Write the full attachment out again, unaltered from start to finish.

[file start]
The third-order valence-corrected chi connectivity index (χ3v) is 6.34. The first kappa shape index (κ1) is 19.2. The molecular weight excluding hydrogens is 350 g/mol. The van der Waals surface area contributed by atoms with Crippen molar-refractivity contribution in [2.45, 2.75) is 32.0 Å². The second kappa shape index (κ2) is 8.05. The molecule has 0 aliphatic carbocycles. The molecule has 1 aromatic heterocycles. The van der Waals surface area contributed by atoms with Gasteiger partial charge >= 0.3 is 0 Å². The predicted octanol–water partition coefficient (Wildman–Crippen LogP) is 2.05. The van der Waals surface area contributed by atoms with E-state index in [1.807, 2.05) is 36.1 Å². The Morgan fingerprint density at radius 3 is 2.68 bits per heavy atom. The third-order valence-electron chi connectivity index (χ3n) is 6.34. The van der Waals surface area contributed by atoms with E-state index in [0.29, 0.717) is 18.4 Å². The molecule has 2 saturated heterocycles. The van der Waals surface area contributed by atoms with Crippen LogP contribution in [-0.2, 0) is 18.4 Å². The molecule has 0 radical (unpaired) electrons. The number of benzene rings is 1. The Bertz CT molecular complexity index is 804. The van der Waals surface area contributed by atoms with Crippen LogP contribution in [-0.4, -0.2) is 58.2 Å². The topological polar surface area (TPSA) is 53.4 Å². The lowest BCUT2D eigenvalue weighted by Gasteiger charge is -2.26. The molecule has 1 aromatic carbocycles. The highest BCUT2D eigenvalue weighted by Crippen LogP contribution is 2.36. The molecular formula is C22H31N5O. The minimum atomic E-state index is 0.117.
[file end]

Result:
The third-order valence-corrected chi connectivity index (χ3v) is 6.34. The first kappa shape index (κ1) is 19.2. The molecular weight excluding hydrogens is 350 g/mol. The van der Waals surface area contributed by atoms with Crippen molar-refractivity contribution in [2.45, 2.75) is 32.0 Å². The second kappa shape index (κ2) is 8.05. The molecule has 0 aliphatic carbocycles. The molecule has 1 aromatic heterocycles. The van der Waals surface area contributed by atoms with Gasteiger partial charge >= 0.3 is 0 Å². The predicted octanol–water partition coefficient (Wildman–Crippen LogP) is 2.05. The van der Waals surface area contributed by atoms with E-state index in [1.807, 2.05) is 36.1 Å². The Morgan fingerprint density at radius 3 is 2.68 bits per heavy atom. The third-order valence-electron chi connectivity index (χ3n) is 6.34. The van der Waals surface area contributed by atoms with E-state index in [0.29, 0.717) is 18.4 Å². The molecule has 2 saturated heterocycles. The van der Waals surface area contributed by atoms with Crippen LogP contribution in [-0.2, 0) is 18.4 Å². The molecule has 0 radical (unpaired) electrons. The number of benzene rings is 1. The Bertz CT molecular complexity index is 804. The van der Waals surface area contributed by atoms with Crippen LogP contribution in [-0.4, -0.2) is 58.2 Å². The topological polar surface area (TPSA) is 53.4 Å². The lowest BCUT2D eigenvalue weighted by Gasteiger charge is -2.26. The molecule has 1 aromatic carbocycles. The highest BCUT2D eigenvalue weighted by Crippen LogP contribution is 2.36. The molecular formula is C22H31N5O. The minimum atomic E-state index is 0.117.